Net Zero Sign
To reduce the rates of deforestation and accelerate renewable energy, a number of laws and policies have been put into place to enhance energy efficiency. DYLAN MARTINEZ/Reuters

According to the Intergovernmental Panel on Climate Change (IPCC) report on the impacts of Global Warming published in April 2022, average global greenhouse gas emissions reached the highest levels in human history from 2010 to 2019, but there is increasing evidence of climate action and the rate of growth has slowed.

Since 2010 there have been sustained decreases of up to 85 per cent in the costs of solar, wind energy and batteries. An increasing range of policies and laws have enhanced energy efficiency, reduced rates of deforestation and accelerated the deployment of renewable energy.

The world has already warmed by 1° Centigrade since the 1880s, could reach 1.5°C by 2050 and is on track to reach 3°C unless we take action to reduce pollution and the emission of greenhouse gases. The impact of just a 0.5°C increase is very high, including more heatwaves, less freshwater, more intense storms, agricultural and food supply problems, sea level rises and the loss of virtually all coral reefs.

In the scenarios assessed by the IPCC, limiting warming to around 1.5oC (2.7oF) requires greenhouse gas emissions to peak before 2025 at the latest and be reduced by 43 per cent by 2030; at the same time, methane usage would also need to be reduced by about a third. Even if we do this, it is likely that we will temporarily exceed this temperature threshold but could return below it.

The global temperature will stabilise when carbon dioxide emissions reach net zero. For 1.5oC, this means achieving net zero globally in the early 2050s. However, for 2oC (3.6oF), it is the early 2070s.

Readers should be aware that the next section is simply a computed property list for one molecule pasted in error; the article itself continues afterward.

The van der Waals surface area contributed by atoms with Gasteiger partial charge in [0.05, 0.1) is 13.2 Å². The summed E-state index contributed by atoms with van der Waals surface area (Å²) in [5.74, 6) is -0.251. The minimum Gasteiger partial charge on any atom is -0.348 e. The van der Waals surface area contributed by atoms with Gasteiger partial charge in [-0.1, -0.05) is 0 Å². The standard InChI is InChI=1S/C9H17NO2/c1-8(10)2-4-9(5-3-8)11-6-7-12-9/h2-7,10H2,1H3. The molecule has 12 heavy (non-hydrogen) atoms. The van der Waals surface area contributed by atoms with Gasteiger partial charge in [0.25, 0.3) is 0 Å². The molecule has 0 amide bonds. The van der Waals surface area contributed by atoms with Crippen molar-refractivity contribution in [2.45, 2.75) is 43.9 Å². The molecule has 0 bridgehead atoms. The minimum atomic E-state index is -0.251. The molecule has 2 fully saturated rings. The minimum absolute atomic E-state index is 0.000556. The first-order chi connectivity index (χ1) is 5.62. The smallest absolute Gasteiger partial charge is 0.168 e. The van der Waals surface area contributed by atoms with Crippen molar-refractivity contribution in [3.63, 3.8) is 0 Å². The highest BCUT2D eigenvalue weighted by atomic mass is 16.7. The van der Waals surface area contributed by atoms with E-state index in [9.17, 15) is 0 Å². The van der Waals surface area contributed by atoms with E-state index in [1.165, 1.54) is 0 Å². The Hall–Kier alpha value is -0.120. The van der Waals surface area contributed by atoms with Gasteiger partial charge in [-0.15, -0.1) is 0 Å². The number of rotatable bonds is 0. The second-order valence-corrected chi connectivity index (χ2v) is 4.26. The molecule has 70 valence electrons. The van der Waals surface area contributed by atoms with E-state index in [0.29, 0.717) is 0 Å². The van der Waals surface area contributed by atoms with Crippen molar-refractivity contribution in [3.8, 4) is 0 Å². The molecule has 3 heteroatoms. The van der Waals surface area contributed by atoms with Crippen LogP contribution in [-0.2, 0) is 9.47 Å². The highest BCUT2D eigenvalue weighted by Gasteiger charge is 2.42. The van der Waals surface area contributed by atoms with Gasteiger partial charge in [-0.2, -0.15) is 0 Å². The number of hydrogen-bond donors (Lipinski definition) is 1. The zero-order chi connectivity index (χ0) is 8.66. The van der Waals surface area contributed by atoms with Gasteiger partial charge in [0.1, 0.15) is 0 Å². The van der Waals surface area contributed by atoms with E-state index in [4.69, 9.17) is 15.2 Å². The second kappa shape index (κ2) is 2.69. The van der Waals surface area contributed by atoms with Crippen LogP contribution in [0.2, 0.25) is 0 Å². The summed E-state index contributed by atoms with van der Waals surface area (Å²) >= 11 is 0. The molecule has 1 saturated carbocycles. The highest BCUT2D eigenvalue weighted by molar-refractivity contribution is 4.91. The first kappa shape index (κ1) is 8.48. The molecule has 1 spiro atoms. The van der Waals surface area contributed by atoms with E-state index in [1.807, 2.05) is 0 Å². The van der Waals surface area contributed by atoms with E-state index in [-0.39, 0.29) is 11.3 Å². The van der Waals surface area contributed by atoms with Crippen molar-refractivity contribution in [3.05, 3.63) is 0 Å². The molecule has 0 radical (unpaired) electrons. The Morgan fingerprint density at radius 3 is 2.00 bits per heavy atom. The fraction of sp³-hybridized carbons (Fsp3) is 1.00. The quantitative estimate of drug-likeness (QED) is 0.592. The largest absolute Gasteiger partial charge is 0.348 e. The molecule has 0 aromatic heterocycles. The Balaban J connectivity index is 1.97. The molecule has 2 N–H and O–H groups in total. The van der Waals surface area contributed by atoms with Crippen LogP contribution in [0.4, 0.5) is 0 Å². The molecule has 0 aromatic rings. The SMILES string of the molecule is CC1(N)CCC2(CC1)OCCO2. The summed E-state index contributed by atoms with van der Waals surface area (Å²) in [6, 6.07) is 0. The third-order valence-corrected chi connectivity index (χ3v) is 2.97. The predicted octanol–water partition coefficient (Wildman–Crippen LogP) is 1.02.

The headline of the report summary on the IPCC website is: The evidence is clear: the time for action is now. We can halve emissions by 2030.

Following on from this was the United Nations Climate Change Conference COP27 held in Sharm El Sheikh during November 2022. Although little progress was made in getting countries to make further commitments in the efforts to reduce global emissions, issues of critical importance to developing economies and those most at threat from climate change were at the forefront and genuine progress has been made.

In December 2019 Prince William announced the launch of the Earthshot Prize after two years of development inspired by his father (now King Charles), Grandfather Prince Philip and the broadcaster Sir David Attenborough. For 10 years they will be awarding a grant of £1 million to the winners in each of five categories to enable them to continue and develop their environmental work.

Based on the UN Sustainable Development Goals, the five categories are the restoration and protection of nature, air cleanliness, ocean revival, waste-free living and climate action. Aimed at bringing hope and positivity to what can be a depressing and worrying subject for many people, and inspiring the younger generations to get involved, the first prizes were awarded in 2021.

A record amount of renewable energy capacity was installed in 2021, despite post-pandemic delays and a rise in the cost of raw materials. This trend has continued throughout 2022 and, as nations that that have relied on fossil fuels from Russia push ahead with increases to their renewable energy capacity in response to the war in Ukraine, 2023 and beyond should see significant progress.

There has also been increasing digitalisation, heightened attention to the electrification of transport, a number of jurisdictions pledging to become coal-free, new policies and partnerships on carbon pricing, and new initiatives and goals set by governments at all levels.